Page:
In Quincy, demand for affordable housing exceeds supply in midst of luxury building boom

Click here to view original web page at sampan.org
Quincy has grown, as seen at the 2018 August Moon Festival at Quincy High School. As housing prices heat up, rent control is being considered by the Legislature. (Image courtesy of Valerie Li.)

South Shore resident Yuehan Ding settled in Weymouth after being priced out of Malden. “The rent now costs us 30 percent of our income, much cheaper than where we were before,” she said.

Like many young couples who want to start a family near public transit, Ding is on the fence about purchasing a permanent home on the South Shore.

“I did think about buying a condo in Quincy or Braintree because there are tons of Asian restaurants and grocery shops, which for me is a plus,” she explained.

However, for many first-time home buyers looking for a place to raise a family, there aren’t enough options.

“The trend is that young families prefer condominiums over single-family houses. But what is unique in Quincy is the luxury condos charge exorbitant fees to maintain high-end amenities, such as swimming pools. It drives up the cost of living and many home buyers are discouraged from purchasing the luxury condos,” said Elena Lau, broker and owner of Union Real Estate.

Quincy resident Jules Wang agreed. “The core problem is the influx of housing, but all the housing comes in a form of luxury lofts.”

Lau said, “I think there should be a balance between luxury and affordable housing. For real home buyers, having a gym in the building is not a top priority.”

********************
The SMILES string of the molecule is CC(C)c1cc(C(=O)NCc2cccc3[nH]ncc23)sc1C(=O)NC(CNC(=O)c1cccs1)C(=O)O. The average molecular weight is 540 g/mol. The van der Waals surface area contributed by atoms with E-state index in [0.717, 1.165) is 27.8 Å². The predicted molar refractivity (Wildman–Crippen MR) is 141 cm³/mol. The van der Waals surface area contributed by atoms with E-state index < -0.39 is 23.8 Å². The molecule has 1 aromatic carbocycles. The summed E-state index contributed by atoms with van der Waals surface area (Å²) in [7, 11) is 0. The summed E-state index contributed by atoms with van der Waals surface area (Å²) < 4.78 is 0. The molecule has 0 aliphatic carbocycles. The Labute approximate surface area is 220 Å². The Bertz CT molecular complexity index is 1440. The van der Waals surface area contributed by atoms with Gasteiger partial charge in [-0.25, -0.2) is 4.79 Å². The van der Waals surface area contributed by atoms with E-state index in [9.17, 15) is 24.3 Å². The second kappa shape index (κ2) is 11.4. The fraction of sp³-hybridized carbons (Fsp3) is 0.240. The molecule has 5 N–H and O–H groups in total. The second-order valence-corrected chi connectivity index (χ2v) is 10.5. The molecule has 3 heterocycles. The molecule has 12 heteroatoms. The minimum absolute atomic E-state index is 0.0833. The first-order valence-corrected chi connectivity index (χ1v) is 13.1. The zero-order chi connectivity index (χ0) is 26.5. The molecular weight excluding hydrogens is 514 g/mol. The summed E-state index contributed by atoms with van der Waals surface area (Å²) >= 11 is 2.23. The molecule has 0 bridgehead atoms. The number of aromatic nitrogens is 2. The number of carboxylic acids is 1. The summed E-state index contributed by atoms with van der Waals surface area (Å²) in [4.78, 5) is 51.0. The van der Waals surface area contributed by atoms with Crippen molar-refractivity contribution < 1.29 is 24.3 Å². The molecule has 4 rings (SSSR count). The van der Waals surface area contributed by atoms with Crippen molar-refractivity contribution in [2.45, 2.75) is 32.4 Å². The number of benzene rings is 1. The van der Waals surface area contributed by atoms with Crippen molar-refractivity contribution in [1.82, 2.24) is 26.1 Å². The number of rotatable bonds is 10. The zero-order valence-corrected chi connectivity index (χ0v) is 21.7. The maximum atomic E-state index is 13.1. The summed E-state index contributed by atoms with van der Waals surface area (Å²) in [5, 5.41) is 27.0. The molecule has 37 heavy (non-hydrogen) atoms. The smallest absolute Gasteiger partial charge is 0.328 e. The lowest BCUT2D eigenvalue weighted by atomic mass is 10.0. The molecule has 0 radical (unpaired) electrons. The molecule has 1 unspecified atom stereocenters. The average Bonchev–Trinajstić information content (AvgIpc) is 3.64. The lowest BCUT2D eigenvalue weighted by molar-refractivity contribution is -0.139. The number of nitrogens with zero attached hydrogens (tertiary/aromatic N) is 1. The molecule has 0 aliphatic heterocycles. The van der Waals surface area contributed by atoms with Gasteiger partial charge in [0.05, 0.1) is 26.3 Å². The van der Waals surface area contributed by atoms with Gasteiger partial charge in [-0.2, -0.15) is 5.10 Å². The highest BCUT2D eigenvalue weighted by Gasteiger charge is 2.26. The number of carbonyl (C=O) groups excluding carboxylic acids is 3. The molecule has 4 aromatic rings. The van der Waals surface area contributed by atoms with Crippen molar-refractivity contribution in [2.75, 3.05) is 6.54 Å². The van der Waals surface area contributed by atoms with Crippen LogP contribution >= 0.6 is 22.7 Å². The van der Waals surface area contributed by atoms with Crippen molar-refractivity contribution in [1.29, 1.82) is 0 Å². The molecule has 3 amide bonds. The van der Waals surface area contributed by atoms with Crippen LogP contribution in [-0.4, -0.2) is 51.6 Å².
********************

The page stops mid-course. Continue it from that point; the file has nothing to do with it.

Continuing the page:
In the past decade, Quincy has seen a market-rate building boom that added 3,800 condominiums.

Data shows there is a mismatch of housing needs and what is available on the market. High-end inventory cannot meet demand for affordable housing. A Metropolitan Area Planning Council (MAPC) Quincy housing report found 41 percent of Quincy households qualify for state and federal affordable housing, based on income.

According to federal and state agencies, households that spend more than 30 percent of income on housing costs are cost-burdened. In Quincy, 46 percent of renters are cost-burdened, indicating a shortage of housing priced for their incomes.

On the state level, legislators on Beacon Hill are looking into restoring rent control to ease the housing crisis.

“I remembered the 1994 ballot went through when I was in college,” said Rep. Tackey Chan. “There was a big debate on whether to prohibit landlords from raising rent. I think it really depends on the mechanism of the new bill, so it ensures landlords can maintain high quality and affordability for the units they rent out.”

Wang is skeptical the bill can solve the housing crunch. “My view on rent control is that it will help with the symptoms of the housing problem we face, but not the disease itself,” he said.

“The government doesn’t have a good track record of setting the prices,” said Brian Palmucci, a Quincy city councilor on the Affordable Housing Committee. “But we will continue to work on adding affordable units to serve people of all demographics and economic status.”

“Nothing new and marketable is being specifically produced for mid-range and low-income audiences,” Wang said. “And with salaries for young professionals in our area barely matching entry prices on these lofts, it doesn’t take 7 percent to price someone out of their apartment, it might just take 2.”

Lau added 50 percent of buyers purchase homes for investment purposes, such as to earn rental income. “These investment buyers are more willing to look into fancy condos despite the cost,” she said.

The MAPC study found “units that are affordable to low-income households are not necessarily occupied by low income households.”

Wang said, “It’s all about being close to Boston to work and have fun.”